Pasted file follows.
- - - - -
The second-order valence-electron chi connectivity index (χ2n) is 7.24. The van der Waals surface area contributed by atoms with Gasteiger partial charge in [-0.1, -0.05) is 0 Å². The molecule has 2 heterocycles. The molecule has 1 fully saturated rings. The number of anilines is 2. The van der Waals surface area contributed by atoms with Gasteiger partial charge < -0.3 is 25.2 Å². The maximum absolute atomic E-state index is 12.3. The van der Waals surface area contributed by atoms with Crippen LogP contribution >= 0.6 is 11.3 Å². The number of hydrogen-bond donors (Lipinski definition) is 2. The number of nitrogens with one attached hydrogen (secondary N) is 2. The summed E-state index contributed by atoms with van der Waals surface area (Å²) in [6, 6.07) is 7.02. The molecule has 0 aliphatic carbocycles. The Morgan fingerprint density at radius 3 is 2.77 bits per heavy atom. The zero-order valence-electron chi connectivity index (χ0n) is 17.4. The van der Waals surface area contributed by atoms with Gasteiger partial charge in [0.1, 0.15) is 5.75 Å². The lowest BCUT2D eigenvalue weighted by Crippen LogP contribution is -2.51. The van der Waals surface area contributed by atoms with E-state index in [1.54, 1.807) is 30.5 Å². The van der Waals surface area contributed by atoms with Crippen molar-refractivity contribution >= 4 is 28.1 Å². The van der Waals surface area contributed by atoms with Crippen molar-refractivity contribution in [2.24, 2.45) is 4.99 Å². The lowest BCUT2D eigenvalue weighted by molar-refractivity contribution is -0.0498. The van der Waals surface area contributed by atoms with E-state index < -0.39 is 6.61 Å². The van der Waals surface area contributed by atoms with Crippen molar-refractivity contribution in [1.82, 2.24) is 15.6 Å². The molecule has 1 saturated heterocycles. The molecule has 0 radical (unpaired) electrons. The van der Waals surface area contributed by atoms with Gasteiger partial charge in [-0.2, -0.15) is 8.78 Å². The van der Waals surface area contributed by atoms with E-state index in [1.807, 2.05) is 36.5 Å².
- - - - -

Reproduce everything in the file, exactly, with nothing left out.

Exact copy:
The second-order valence-electron chi connectivity index (χ2n) is 7.24. The van der Waals surface area contributed by atoms with Gasteiger partial charge in [-0.1, -0.05) is 0 Å². The molecule has 2 heterocycles. The molecule has 1 fully saturated rings. The number of anilines is 2. The van der Waals surface area contributed by atoms with Gasteiger partial charge < -0.3 is 25.2 Å². The maximum absolute atomic E-state index is 12.3. The van der Waals surface area contributed by atoms with Crippen LogP contribution >= 0.6 is 11.3 Å². The number of hydrogen-bond donors (Lipinski definition) is 2. The number of nitrogens with one attached hydrogen (secondary N) is 2. The summed E-state index contributed by atoms with van der Waals surface area (Å²) in [6, 6.07) is 7.02. The molecule has 0 aliphatic carbocycles. The Morgan fingerprint density at radius 3 is 2.77 bits per heavy atom. The zero-order valence-electron chi connectivity index (χ0n) is 17.4. The van der Waals surface area contributed by atoms with Gasteiger partial charge in [0.1, 0.15) is 5.75 Å². The lowest BCUT2D eigenvalue weighted by Crippen LogP contribution is -2.51. The van der Waals surface area contributed by atoms with E-state index in [1.54, 1.807) is 30.5 Å². The van der Waals surface area contributed by atoms with Crippen molar-refractivity contribution >= 4 is 28.1 Å². The van der Waals surface area contributed by atoms with Crippen molar-refractivity contribution in [2.24, 2.45) is 4.99 Å². The lowest BCUT2D eigenvalue weighted by molar-refractivity contribution is -0.0498. The van der Waals surface area contributed by atoms with E-state index < -0.39 is 6.61 Å². The van der Waals surface area contributed by atoms with Crippen molar-refractivity contribution in [1.82, 2.24) is 15.6 Å². The molecule has 1 saturated heterocycles. The molecule has 0 radical (unpaired) electrons. The van der Waals surface area contributed by atoms with Gasteiger partial charge in [-0.2, -0.15) is 8.78 Å². The van der Waals surface area contributed by atoms with E-state index in [1.807, 2.05) is 36.5 Å².